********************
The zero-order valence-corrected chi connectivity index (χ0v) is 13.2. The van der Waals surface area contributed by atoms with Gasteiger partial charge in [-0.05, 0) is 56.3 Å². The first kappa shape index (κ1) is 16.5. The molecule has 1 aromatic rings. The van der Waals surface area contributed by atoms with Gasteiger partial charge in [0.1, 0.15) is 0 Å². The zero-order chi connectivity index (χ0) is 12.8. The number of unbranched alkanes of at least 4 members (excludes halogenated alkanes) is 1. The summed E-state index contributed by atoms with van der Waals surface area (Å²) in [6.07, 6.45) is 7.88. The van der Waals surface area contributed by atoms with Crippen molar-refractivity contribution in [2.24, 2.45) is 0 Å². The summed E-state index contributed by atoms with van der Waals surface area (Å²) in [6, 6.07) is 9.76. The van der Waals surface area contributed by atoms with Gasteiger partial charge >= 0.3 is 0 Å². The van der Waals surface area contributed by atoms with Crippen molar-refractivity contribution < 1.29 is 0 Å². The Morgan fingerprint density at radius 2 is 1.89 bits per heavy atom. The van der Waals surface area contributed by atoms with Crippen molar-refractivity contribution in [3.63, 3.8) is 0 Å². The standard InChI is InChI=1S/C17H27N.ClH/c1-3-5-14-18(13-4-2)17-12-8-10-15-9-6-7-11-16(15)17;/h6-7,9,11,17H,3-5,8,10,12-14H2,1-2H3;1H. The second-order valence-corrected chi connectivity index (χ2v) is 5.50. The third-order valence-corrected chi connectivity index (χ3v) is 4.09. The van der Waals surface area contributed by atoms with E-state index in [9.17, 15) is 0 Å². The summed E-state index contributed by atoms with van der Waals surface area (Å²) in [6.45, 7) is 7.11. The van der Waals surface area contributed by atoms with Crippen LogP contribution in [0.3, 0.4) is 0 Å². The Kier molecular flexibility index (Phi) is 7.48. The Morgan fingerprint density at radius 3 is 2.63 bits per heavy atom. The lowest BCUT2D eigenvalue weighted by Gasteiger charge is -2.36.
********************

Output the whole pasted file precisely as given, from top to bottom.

The zero-order valence-corrected chi connectivity index (χ0v) is 13.2. The van der Waals surface area contributed by atoms with Gasteiger partial charge in [-0.05, 0) is 56.3 Å². The first kappa shape index (κ1) is 16.5. The molecule has 1 aromatic rings. The van der Waals surface area contributed by atoms with Gasteiger partial charge in [0.1, 0.15) is 0 Å². The zero-order chi connectivity index (χ0) is 12.8. The number of unbranched alkanes of at least 4 members (excludes halogenated alkanes) is 1. The summed E-state index contributed by atoms with van der Waals surface area (Å²) in [6.07, 6.45) is 7.88. The van der Waals surface area contributed by atoms with Crippen molar-refractivity contribution in [2.24, 2.45) is 0 Å². The summed E-state index contributed by atoms with van der Waals surface area (Å²) in [6, 6.07) is 9.76. The van der Waals surface area contributed by atoms with Gasteiger partial charge >= 0.3 is 0 Å². The van der Waals surface area contributed by atoms with Crippen molar-refractivity contribution < 1.29 is 0 Å². The Morgan fingerprint density at radius 2 is 1.89 bits per heavy atom. The van der Waals surface area contributed by atoms with Crippen molar-refractivity contribution in [3.63, 3.8) is 0 Å². The standard InChI is InChI=1S/C17H27N.ClH/c1-3-5-14-18(13-4-2)17-12-8-10-15-9-6-7-11-16(15)17;/h6-7,9,11,17H,3-5,8,10,12-14H2,1-2H3;1H. The second-order valence-corrected chi connectivity index (χ2v) is 5.50. The third-order valence-corrected chi connectivity index (χ3v) is 4.09. The van der Waals surface area contributed by atoms with E-state index in [9.17, 15) is 0 Å². The summed E-state index contributed by atoms with van der Waals surface area (Å²) in [6.45, 7) is 7.11. The van der Waals surface area contributed by atoms with Crippen LogP contribution in [0.3, 0.4) is 0 Å². The Kier molecular flexibility index (Phi) is 7.48. The Morgan fingerprint density at radius 3 is 2.63 bits per heavy atom. The lowest BCUT2D eigenvalue weighted by Gasteiger charge is -2.36.